nocheLatina: You worked closely with the Beastie Boys and you’re a member of Cypress Hill.  What was it like working with these two groups? 

Eric Bobo: Wow, well working with the Beastie Boys was a really great opportunity. It was a lot of fun. I was able to learn a lot and I’m very proud of the music that we created together. With Cypress Hill, it’s the same way.  I’ve been with them since ’93 and then became an official member in ’94.  You’re talking about two iconic hip-hop groups. You can’t mention hip-hop without mentioning Cypress Hill and Beastie Boys. It’s been a great honor and privilege.

nocheLatina: Why did you choose to work on a solo project? 

Eric Bobo: I think there always come a time, especially when you’re part of a group for a long time, that you’d like to express yourself in a different way and do things on your own, as opposed to having to share ideas with two or three different guys and compromise.  It was really about picking the time and the type of project-that was the key.  It was about time to do something on my own, bring it back to the fold, and have fresh ideas.

nocheLatina: Do you think working with the Beastie Boys and Cypress Hill has prepared you for your solo career?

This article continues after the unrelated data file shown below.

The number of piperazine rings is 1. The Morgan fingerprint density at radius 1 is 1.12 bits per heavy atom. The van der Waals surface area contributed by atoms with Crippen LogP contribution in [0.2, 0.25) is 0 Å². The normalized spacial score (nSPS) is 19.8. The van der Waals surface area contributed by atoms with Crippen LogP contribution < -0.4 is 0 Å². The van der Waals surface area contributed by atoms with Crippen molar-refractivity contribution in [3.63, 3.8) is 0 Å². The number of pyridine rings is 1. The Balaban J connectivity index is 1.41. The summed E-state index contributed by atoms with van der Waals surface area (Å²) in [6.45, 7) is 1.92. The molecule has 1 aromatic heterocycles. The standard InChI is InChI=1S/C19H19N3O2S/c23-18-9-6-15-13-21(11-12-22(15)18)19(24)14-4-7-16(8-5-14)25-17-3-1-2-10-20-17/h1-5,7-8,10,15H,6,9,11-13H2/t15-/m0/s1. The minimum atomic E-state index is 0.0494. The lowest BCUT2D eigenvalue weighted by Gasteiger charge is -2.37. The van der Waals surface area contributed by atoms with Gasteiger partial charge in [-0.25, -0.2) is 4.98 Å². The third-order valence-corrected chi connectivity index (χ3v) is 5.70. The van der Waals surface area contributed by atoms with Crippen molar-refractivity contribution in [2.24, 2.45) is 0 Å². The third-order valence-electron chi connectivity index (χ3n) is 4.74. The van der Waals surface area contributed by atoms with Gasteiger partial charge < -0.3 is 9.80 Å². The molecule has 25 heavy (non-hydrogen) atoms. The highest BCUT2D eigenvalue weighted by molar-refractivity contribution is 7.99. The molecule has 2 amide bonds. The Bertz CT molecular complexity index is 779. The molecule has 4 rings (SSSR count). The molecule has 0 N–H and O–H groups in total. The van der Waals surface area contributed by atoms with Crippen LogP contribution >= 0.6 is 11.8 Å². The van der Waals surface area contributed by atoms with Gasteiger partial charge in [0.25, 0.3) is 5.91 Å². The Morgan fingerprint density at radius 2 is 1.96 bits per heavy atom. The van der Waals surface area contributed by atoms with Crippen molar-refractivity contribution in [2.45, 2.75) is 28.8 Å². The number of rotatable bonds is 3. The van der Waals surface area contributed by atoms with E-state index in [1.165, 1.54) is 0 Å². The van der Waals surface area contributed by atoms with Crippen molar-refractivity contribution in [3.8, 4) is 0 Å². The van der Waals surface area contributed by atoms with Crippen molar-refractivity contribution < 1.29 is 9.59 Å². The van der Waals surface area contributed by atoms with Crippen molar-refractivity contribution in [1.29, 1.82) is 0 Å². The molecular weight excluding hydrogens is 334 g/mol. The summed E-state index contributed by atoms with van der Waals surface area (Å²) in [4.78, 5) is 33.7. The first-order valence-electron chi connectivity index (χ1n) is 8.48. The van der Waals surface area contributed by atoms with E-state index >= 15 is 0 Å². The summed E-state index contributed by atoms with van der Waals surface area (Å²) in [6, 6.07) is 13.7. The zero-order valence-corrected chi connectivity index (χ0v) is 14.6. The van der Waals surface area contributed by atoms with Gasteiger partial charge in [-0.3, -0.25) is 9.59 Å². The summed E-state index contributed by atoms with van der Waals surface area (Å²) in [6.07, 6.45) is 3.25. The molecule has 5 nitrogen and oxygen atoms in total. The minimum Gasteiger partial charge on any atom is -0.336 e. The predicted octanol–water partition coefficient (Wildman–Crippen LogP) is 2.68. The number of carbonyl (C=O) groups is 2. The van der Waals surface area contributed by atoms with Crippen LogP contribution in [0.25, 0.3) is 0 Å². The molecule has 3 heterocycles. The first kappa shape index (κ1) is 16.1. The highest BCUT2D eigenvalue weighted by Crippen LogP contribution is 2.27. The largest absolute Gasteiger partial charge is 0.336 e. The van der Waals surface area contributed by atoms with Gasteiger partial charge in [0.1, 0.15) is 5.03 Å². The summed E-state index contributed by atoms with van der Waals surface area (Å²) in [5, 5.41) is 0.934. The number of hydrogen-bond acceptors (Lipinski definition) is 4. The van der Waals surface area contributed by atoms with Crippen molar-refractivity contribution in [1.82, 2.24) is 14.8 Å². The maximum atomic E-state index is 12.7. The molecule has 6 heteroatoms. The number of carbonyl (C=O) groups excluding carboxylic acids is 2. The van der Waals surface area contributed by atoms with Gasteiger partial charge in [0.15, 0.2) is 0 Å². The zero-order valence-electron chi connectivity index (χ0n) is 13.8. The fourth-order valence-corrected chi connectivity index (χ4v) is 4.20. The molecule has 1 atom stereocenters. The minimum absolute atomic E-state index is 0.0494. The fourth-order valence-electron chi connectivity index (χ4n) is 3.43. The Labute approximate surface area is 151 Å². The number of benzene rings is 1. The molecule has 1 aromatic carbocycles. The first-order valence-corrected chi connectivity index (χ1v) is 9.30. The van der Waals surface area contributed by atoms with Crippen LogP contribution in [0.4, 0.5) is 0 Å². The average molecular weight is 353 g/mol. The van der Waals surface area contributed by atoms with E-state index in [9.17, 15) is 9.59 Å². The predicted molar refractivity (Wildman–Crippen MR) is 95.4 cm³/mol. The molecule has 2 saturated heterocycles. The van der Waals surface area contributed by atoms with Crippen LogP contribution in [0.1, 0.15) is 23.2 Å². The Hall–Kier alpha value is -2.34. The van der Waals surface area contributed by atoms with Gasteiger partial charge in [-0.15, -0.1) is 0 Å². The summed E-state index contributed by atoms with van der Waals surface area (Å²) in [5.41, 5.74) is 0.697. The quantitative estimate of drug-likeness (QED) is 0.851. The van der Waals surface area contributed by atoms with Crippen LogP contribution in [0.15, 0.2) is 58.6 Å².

Eric Bobo: I think that a little bit of influence came from them, along with my earlier work, working with my father, and working with different genres.  I played with Tito Puente and other artists.  A little bit of all that helped prepare me for doing a solo album.

nocheLatina: How would you describe your album as far as its sound? 

Eric Bobo: It really touches on different styles. It definitely has a hip-hop base, but it also has its Latin flavor. 

nocheLatina: Before you started recording your album, did you had a defined vision of what you wanted? 

Eric Bobo: It took me a while to really figure out what I wanted to do.  I started recording the album in Tucson, Arizona because I wasn’t getting that creative spark I needed to start it at home. Then it started taking shape of how I was going to approach it.  The whole project took about three years to do, and throughout that time, it grew and evolved into its own.